Driver: 10mm MG7™ Proprietary Dynamic Drivers
Frequency Response: 18Hz – 20kHz
Sensitivity: 112db @ 30Hz/1mW
Cable: 51" (1.3m) with gold plated 3.5mm plug.
Packaging, Accessories and Build Quality
With market as a whole heading for more eco-friendly manufacturing process and packaging, Future Sonics too adapts a green packaging for their new Atrio . It is basically a hard paper box with a printed paper warp and a little of see through plastic to show case the earpieces.
Inside the box, the included terms are identical to that of the old Atrio (unless you order the new special edition, which comes with a different looking hard case). There is the specious hard case, enough not just for the IEM but also a small DAP, three pairs of silicone bi-flange, 4 pairs of foam tips (two of small and large each), a earwax cleaning tool, and manual.
Build quality is pretty much the same as the old Atrio, as all the design and material are the same. In fact, you can’t really tell the old and new M5 apart by simply looking at them, hence the reason why I bought a different color version this time. The earpiece is in the classic curved-teardrop shape of the Atrio line. For those who are new to Atrio, the silicone eartips can be a little irritating at first use, much like the tri-flange on Etymotic. But you use give it some time to absorb a little of your skin oil (a little baby oil works too), it will eventually soften up like more silicone eartips. The isolation is actually quite good – better than average though not quite the most isolated yet. If you don’t like the included foam tips or want something a lot more durable, you can try using Shure black foam (olive) on Atrio as well. The cable is the soft rubbery type and since it is the same as the old model, I can say in good confident that it is a fairly durable cable that doesn’t harden up easily. It is also a low microphonics cable, and you can wear it over the ear if you want to.
Overall, the new Atrio retains the same simple and no-fuzz design from the old model and I don’t have much complaint on it.
The new Atrio M5 (MG7) and old M5 rev2 look and feel identical from the outside.
The IEM had received no less than 100+ hours of burn-in before the review. If I remember correctly, it took almost 100 hours of burn-in on my old M5 rev2 to achieve a stable sound. It is one of the most dramatic changes of any IEM I ever have. For that reason, I am sort of expecting the same to apply to the new MG7 Atrio. To my surprise the new Atrio sounded pretty good at first listen and the burn-in process didn’t actually change much of the original sound. I too have no complaint for that, of course.
The sound signature is bass driver with a slight U-shaped frequency response. Bass is deep, strong, well textured and bodied. There are often wrong impressions on Future Sonics that they must have the (quantitatively) biggest bass around to be championed as the king of bass. But a great bass is not about just having the volume, but also the quality. Overly bloated, texture-less bass can’t be considered good regardless of how much air can it pumps. It is that careful balanced of quantity and quality that makes the new Atrio a true bass monster, as it is deep (to the sub-bass), punchy, yet retains a good level of texture and decay. Mid is perhaps one of the real weaknesses on the new Atrio. It is a little recessed, especially compared to the bass - just a little blended and lacks a good touch of texture and thickness. Then again, this is a common problem for most IEM with the same sound signature, not unique to the new Atrio. The most improved area of the new Atrio is its treble, and it comes in two folds: First, the quantity is improved as it extends more linearly to the top. Second, the overall presentation is more forward, resulting in more transparent and airy sound that better showcase the sparkles and micro-detail. While it is still nowhere near being analytical or sparkly, it is not longer as darkish as the old Atrio. Subsequently, the soundstage, perception of speed and overall imaging are also improved and much more decent than the old M5 rev2, though soundstage wise I won’t call it wide, just average with better width than depth.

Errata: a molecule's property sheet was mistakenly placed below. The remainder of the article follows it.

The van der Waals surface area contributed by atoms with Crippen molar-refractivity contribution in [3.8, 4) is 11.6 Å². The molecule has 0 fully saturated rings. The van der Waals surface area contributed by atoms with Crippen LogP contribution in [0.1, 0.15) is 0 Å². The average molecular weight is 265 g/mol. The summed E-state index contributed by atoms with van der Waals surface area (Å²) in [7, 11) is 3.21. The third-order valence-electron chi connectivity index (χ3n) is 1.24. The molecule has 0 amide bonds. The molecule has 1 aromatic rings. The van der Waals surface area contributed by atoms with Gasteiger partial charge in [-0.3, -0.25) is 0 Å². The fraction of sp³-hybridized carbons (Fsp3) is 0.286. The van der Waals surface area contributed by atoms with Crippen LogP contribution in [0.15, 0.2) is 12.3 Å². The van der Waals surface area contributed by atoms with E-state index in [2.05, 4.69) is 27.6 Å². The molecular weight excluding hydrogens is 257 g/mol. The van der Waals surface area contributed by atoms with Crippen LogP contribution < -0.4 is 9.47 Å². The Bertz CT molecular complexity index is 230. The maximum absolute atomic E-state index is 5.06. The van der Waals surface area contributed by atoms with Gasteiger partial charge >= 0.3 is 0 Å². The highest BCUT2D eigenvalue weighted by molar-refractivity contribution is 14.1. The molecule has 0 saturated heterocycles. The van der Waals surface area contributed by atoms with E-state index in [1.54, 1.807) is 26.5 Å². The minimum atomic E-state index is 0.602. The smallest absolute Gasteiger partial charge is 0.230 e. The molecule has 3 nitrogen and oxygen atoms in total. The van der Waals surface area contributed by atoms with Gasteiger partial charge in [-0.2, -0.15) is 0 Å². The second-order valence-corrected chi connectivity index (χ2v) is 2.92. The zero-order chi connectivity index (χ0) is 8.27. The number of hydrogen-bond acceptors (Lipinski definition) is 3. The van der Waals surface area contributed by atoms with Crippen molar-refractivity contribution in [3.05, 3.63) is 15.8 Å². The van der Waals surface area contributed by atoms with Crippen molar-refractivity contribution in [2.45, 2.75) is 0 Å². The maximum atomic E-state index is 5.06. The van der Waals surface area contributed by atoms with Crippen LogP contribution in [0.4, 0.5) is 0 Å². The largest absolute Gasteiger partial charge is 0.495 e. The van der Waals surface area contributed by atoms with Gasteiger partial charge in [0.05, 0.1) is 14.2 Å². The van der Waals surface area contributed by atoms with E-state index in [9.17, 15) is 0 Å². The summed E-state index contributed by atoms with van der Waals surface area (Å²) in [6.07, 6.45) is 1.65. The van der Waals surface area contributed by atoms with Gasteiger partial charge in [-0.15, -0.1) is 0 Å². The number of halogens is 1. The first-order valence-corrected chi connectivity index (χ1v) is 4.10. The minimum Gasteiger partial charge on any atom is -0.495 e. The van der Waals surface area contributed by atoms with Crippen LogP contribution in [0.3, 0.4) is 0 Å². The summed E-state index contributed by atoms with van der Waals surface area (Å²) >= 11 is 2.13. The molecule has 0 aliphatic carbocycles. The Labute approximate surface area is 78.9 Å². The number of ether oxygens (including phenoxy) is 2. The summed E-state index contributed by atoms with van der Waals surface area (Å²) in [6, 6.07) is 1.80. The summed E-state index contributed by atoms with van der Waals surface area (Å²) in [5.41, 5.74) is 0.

Compared to the old Atrio M5 rev2, the new Atrio comes with better bass rendering (lower rumble and less mid-bass bump), overall detail and soundstage. It is also more forward so you won’t get the same veiled / distanced feeling as in M5 rev2. So how about the other IEM in the same price range that is also well known for its bass response, the Radius DDM? If we only talk about bass alone, Atrio absolutely has the upper hand over DDM. Mid is where DDM really outshines Atrio, but it loses again to Atrio on treble. Soundstage wise, the DDM is more 3D and specious. If we were to consider the presentation as a whole, Atrio is perhaps just a little ahead of DDM technically; then again it is not quite as fun and musical in comparison. I won’t call anyone of them a superior sounding IEM, perhaps just different in presentation.
The MSRP for the new Atrio is the same as the old model at about $200, but it is not difficult to find it on the street for around $150. This makes it a decent bargain. It is not yet a top-tier in my book, but it is definitely one of the best choices for basshead.
Check out The List for ranking.